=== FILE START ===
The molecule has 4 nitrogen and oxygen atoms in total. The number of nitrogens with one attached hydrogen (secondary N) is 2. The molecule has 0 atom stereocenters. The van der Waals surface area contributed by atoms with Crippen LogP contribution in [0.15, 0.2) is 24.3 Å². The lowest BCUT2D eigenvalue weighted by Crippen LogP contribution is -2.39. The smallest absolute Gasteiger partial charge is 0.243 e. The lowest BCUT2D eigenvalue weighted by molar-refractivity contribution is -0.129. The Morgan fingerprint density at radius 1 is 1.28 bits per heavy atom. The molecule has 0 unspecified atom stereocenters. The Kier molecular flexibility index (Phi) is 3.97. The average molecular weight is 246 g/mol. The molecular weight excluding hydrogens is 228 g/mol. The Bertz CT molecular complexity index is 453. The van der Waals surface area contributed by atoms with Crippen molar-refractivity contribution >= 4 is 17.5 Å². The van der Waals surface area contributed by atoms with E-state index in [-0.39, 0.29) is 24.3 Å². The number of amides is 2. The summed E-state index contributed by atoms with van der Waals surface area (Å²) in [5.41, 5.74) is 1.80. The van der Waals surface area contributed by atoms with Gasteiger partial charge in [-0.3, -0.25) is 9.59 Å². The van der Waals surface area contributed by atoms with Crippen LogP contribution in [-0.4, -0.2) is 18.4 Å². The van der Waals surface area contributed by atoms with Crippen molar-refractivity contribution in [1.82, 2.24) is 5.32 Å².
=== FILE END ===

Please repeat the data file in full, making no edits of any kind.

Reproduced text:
The molecule has 4 nitrogen and oxygen atoms in total. The number of nitrogens with one attached hydrogen (secondary N) is 2. The molecule has 0 atom stereocenters. The van der Waals surface area contributed by atoms with Crippen LogP contribution in [0.15, 0.2) is 24.3 Å². The lowest BCUT2D eigenvalue weighted by Crippen LogP contribution is -2.39. The smallest absolute Gasteiger partial charge is 0.243 e. The lowest BCUT2D eigenvalue weighted by molar-refractivity contribution is -0.129. The Morgan fingerprint density at radius 1 is 1.28 bits per heavy atom. The molecule has 0 unspecified atom stereocenters. The Kier molecular flexibility index (Phi) is 3.97. The average molecular weight is 246 g/mol. The molecular weight excluding hydrogens is 228 g/mol. The Bertz CT molecular complexity index is 453. The van der Waals surface area contributed by atoms with Crippen molar-refractivity contribution >= 4 is 17.5 Å². The van der Waals surface area contributed by atoms with E-state index in [-0.39, 0.29) is 24.3 Å². The number of amides is 2. The summed E-state index contributed by atoms with van der Waals surface area (Å²) in [5.41, 5.74) is 1.80. The van der Waals surface area contributed by atoms with Gasteiger partial charge in [-0.3, -0.25) is 9.59 Å². The van der Waals surface area contributed by atoms with Crippen LogP contribution in [-0.4, -0.2) is 18.4 Å². The van der Waals surface area contributed by atoms with Crippen molar-refractivity contribution in [1.82, 2.24) is 5.32 Å².